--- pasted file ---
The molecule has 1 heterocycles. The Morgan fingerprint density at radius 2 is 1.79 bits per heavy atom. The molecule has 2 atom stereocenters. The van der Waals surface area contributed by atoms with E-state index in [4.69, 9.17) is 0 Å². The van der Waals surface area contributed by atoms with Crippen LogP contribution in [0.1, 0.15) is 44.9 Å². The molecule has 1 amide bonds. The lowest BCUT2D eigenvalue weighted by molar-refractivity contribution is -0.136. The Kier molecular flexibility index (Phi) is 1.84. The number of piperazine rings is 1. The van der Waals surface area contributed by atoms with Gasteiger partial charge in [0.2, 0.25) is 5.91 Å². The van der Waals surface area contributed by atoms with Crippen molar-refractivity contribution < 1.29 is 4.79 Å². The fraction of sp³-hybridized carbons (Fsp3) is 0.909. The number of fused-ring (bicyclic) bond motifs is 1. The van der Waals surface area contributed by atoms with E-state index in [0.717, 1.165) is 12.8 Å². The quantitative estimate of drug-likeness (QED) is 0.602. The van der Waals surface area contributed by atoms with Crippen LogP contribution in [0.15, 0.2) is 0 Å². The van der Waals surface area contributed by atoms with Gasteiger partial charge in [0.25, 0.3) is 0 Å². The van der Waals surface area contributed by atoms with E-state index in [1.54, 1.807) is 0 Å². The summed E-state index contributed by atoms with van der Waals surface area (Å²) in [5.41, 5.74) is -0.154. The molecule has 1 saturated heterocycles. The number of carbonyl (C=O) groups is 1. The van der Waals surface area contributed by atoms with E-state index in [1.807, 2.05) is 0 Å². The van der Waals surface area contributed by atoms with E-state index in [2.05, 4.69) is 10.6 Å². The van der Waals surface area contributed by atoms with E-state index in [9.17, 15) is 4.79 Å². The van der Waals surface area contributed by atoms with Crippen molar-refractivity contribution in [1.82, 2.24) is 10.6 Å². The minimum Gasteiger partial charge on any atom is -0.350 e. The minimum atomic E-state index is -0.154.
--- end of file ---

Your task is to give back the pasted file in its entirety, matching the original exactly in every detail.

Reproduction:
The molecule has 1 heterocycles. The Morgan fingerprint density at radius 2 is 1.79 bits per heavy atom. The molecule has 2 atom stereocenters. The van der Waals surface area contributed by atoms with E-state index in [4.69, 9.17) is 0 Å². The van der Waals surface area contributed by atoms with Crippen LogP contribution in [0.1, 0.15) is 44.9 Å². The molecule has 1 amide bonds. The lowest BCUT2D eigenvalue weighted by molar-refractivity contribution is -0.136. The Kier molecular flexibility index (Phi) is 1.84. The number of piperazine rings is 1. The van der Waals surface area contributed by atoms with Gasteiger partial charge in [0.2, 0.25) is 5.91 Å². The van der Waals surface area contributed by atoms with Crippen molar-refractivity contribution < 1.29 is 4.79 Å². The fraction of sp³-hybridized carbons (Fsp3) is 0.909. The number of fused-ring (bicyclic) bond motifs is 1. The van der Waals surface area contributed by atoms with E-state index in [0.717, 1.165) is 12.8 Å². The quantitative estimate of drug-likeness (QED) is 0.602. The van der Waals surface area contributed by atoms with Crippen LogP contribution in [0.15, 0.2) is 0 Å². The van der Waals surface area contributed by atoms with Gasteiger partial charge in [0.25, 0.3) is 0 Å². The van der Waals surface area contributed by atoms with E-state index in [1.54, 1.807) is 0 Å². The summed E-state index contributed by atoms with van der Waals surface area (Å²) in [5.41, 5.74) is -0.154. The molecule has 1 saturated heterocycles. The number of carbonyl (C=O) groups is 1. The van der Waals surface area contributed by atoms with E-state index in [1.807, 2.05) is 0 Å². The van der Waals surface area contributed by atoms with E-state index in [2.05, 4.69) is 10.6 Å². The van der Waals surface area contributed by atoms with E-state index in [9.17, 15) is 4.79 Å². The van der Waals surface area contributed by atoms with Crippen molar-refractivity contribution in [1.82, 2.24) is 10.6 Å². The minimum Gasteiger partial charge on any atom is -0.350 e. The minimum atomic E-state index is -0.154.